The third step was deciding on conditions to be imposed on Angelstone as part of a permit under the events bylaw. Council decided that all activity must end by 11 pm, instead of midnight as planned for the Saturday shows. The permit is good only for the first three shows up to July 13. If problems are resolved, council will consider a permit for the remaining three shows in August and October.

The firm has provided most of what the Town has required for zoning, except a Sound Study to be done with live events. They have submitted Traffic Study that will result in improvements to their entranceway, an Emergency Evacuation Plan and a Planning Justification to show how the operation will conform to planning policies and the County Official Plan.

“Long-term agricultural use of the land is not compromised,” said their consultant John Cox. A more detailed Site Plan will be provided. Angelstone has committed to erect fencing to prevent spectator trespass onto neighbouring properties and to deal with drainage issues. They have said that special show lighting will not have off-site impact.

Lawyer Nancy Smith, representing neighbours Fred and Nancy Gilbert, said in a letter that certain structures on the site should have building permits. She said provincial policy on agriculture-related uses requires that activity be small scale, and directly related to the farm operation.

“There is no farm operation on this site,” she said, and pointed out that with 35 days of activity, 200-400 competitors at events, 350-700 horses, 1,000 to 3,000 spectators and up to 1,200 vehicles, it is not small-scale.

Planner Sally Stull recommended that council approve the temporary zoning, noting that agri-tourism is promoted by the province, and that the Town’s own Equine Task Force has identified equestrian events as helpful for economic development. She said considering the high value of the elite horses involved, it is “reasonable” to allow competitors or their grooms to camp overnight during events, in an area more than 200m from existing residences.

Randy White, the new Chairman at Angelstone (and father of President Keean White, a top competitor) pointed out that they had been given a Headwaters award as Tourism Innovator of the Year in 2013.

He admitted that the music has been “outrageously loud” and that they had done “a poor job of neighbour relations”. The number of major event weekend this year has been cut from 10 to 5. They are now applying for required building permits.

He has met with some area residents to listen to concerns and try to reach agreement on acceptable activity at the farm. Some are willing to give Angelstone a chance, while others remain opposed, especially to the evening entertainment.

Sound levels will be reduced overall. Music levels will be turned down drastically for Thursday nights (piano and jazz music), and significantly for Saturday nights said White. A sound engineering firm has been hired to take readings throughout the nearby lands during the early shows (May 31-June 8). Adjustments to the system will be made for following shows.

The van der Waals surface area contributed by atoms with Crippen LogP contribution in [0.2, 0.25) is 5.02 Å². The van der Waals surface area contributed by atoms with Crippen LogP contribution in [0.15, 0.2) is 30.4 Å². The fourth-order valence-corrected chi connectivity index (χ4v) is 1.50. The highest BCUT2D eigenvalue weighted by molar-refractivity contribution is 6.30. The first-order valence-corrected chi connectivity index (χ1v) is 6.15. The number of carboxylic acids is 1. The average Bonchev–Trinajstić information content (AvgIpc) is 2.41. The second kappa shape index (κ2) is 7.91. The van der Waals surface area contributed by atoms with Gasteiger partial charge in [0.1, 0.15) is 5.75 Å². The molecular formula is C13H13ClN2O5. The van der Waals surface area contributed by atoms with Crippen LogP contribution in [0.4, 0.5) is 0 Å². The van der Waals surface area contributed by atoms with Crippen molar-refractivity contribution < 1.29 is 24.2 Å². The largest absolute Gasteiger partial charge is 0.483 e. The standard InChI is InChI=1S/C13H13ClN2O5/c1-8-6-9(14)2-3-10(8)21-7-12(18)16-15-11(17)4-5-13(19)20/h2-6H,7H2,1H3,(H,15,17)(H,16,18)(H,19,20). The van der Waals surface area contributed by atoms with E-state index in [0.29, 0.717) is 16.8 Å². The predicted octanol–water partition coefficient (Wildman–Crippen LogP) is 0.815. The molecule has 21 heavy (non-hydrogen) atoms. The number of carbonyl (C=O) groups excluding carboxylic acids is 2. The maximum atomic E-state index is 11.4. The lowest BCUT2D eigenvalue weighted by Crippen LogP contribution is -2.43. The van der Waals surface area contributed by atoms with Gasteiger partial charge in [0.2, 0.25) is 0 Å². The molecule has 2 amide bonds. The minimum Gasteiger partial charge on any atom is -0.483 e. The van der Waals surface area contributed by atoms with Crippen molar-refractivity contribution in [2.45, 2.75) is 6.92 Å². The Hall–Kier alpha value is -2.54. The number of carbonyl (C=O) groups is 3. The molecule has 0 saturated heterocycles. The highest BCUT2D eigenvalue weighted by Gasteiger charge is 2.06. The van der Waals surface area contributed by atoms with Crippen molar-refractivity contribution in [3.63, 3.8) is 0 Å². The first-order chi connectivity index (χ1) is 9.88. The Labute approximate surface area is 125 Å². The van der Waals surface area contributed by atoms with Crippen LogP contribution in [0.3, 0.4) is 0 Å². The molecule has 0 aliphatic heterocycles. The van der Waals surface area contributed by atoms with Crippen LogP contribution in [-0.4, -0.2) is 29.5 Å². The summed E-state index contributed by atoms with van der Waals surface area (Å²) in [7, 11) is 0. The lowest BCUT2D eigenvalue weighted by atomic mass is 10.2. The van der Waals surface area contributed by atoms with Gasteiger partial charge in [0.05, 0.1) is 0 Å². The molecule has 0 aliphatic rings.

The new Major Events Bylaw requires a permit for any event where illumination or sound affects neighbouring properties and which is expected to be attended by more that 500 people in one day (including participants, competitors, spectators, vendors and staff).

In considering whether to issue a permit, council may seek input from the public and various agencies, and may hold a public meeting. They can consider the applicant’s track record of compliance, and whether the event could be a “public nuisance” or pose an “unreasonable risk to public health or safety”.

Up to six events per permit will be allowed. Council can limit the dates and the number of attendees, and impose restrictions for sound, parking, security, traffic controls, lighting, vibration, odour and dust.

The bylaw can be enforced by the municipal bylaw enforcement officer or the police, and convicted persons can be fined under the Provincial Offences Act.

Community Services expands 55 Plus activities

As published in The Erin Advocate

A partnership with the Erin Legion has enabled a successful expansion of activities in the 55 Plus Club, provided through East Wellington Community Services (EWCS).

Darts, billiards, cards, board games and shuffleboard have attracted participants to a new, free drop-in recreation program. It is at the Legion, 12 Dundas Street, from 10 am to 1 pm every Wednesday, with lunch available at a moderate cost.

“It really helps seniors in our community to connect with others that share a common interest or hobby, make new friendships or even have the opportunity to help mentor and teach others,” says Sherri Plourde, Manager, Senior Services with EWCS.

The agency is highlighting its service to mark the 30th annual Seniors Month in Ontario, with the theme, Aging Without Boundaries: 30 Years of Celebrating Seniors. The 55 Plus Club is for active community members looking for social activities.